Time to drop the general plan

Deanna Marquart is a Midtown public-policy analyst and writer. She serves on Sacramento’s General Plan Advisory Committee.

Since 1929, state law has required local jurisdictions to prepare a “master plan for physical development.” But does the general-plan process work? We know, with the blessing of multiple general plans, that California development is characterized by sprawl. In Sacramento, we can also thank our general plan for the dead zones of west Capitol Mall and K Street. It’s only fair to ask whether the general plan for 2030, currently in the works, will realize the city council’s vision of making Sacramento the “most livable city in America.”

Call me a skeptic, but I don’t think so.

After spending nearly $4 million in three-and-a-half years, the council has so far approved more than 40 guiding principles and 500 policies to inform decision-making. Even with hundreds of pages of guiding principles, policies and implementation activities, regulatory details do not appear in the general plan. Instead, regulations are in a plethora of topical master plans, area-specific design guidelines and the all-important zoning ordinance.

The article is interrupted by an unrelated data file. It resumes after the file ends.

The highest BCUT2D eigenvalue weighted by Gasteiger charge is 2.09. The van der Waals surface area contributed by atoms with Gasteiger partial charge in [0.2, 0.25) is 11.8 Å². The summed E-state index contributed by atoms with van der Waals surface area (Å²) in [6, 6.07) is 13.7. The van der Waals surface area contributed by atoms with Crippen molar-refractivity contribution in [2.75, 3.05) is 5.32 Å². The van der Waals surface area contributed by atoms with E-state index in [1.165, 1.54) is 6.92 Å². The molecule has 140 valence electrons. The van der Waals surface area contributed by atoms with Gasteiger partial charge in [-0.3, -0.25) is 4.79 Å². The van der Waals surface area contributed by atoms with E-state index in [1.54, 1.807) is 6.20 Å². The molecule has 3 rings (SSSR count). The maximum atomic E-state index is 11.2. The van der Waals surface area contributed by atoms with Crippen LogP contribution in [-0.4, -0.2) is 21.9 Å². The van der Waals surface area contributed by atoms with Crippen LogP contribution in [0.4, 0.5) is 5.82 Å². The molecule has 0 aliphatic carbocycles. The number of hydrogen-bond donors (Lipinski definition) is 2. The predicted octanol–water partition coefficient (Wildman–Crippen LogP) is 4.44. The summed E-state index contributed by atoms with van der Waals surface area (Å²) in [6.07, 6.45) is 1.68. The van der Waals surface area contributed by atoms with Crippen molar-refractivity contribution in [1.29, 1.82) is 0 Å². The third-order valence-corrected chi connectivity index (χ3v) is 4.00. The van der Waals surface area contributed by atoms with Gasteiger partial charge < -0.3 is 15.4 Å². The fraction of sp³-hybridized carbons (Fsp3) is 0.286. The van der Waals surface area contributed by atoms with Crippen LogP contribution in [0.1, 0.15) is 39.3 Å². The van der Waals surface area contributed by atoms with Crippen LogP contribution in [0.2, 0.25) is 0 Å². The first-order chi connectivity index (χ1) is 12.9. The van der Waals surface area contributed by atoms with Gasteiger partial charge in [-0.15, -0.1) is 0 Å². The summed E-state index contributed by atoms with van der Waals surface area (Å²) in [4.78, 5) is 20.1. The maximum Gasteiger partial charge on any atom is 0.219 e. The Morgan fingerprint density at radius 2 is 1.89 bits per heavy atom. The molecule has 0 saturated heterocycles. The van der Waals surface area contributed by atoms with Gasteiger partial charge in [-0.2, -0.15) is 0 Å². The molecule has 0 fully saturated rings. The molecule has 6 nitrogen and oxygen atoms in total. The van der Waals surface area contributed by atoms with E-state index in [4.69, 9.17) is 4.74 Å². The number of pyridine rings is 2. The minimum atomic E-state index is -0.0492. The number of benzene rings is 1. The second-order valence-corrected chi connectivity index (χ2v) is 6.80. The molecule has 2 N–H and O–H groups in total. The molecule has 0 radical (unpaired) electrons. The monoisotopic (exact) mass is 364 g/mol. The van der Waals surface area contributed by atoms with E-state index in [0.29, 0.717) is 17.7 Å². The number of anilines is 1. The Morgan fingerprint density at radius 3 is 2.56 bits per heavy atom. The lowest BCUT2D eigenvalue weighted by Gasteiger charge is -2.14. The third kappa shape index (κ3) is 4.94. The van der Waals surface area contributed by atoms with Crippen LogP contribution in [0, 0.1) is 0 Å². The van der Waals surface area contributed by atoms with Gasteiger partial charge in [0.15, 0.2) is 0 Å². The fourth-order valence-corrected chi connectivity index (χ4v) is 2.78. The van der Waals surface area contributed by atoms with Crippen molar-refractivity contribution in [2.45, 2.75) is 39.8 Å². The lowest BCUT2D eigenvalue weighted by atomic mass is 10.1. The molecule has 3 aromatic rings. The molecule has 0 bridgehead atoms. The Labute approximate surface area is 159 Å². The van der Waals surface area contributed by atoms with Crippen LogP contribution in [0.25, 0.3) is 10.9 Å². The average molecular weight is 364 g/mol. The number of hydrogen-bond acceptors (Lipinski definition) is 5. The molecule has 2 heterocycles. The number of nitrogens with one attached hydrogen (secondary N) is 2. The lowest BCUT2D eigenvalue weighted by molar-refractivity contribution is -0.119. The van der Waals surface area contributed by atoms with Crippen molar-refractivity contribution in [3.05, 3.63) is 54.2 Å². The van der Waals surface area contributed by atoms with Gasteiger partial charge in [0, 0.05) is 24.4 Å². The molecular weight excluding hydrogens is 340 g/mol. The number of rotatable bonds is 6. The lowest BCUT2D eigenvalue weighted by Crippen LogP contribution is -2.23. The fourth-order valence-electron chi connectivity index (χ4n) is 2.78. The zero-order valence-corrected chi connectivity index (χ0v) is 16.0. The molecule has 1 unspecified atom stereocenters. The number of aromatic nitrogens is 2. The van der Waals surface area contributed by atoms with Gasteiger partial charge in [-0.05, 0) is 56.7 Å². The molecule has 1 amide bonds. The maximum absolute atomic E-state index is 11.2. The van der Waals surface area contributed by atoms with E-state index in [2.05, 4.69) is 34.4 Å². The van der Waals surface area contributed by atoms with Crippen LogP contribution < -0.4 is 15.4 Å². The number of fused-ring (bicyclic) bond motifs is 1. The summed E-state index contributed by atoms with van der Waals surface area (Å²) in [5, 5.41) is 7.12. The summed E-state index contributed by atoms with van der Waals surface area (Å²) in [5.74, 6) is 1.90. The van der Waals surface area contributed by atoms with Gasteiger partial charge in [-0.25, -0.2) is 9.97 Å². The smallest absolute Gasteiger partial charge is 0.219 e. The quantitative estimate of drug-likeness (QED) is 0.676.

But due to the city’s revenue shortfall, an update of the zoning ordinance that would align it with the new general plan (as required by state law) will not be timely. Between adoption of the general plan (expected by late 2008) and adoption of a revised zoning ordinance, the pertinent review bodies, including city council, will have to “wing it.”

Thirty years ago, when Sacramento was producing the general plan that is in place today, government was building for the future. Perhaps general plans were important to account for expenditure of tax dollars. Today, in keeping with the reduced financial circumstances in which government finds itself, the money for building cities is in the hands of private interests: developers and investors. The ultimate arbiter of what to build is whether it “pencils.”

Government’s role in this new world hasn’t been thoughtfully redefined. The city is no closer than it was when the process began to setting priorities for design and development. That’s disappointing at best. The general plan resembles, more than anything else, a wish list, but with no indication of which guiding principles, policies or implementation activities should appear at the top. As such, it is bewilderingly outmoded.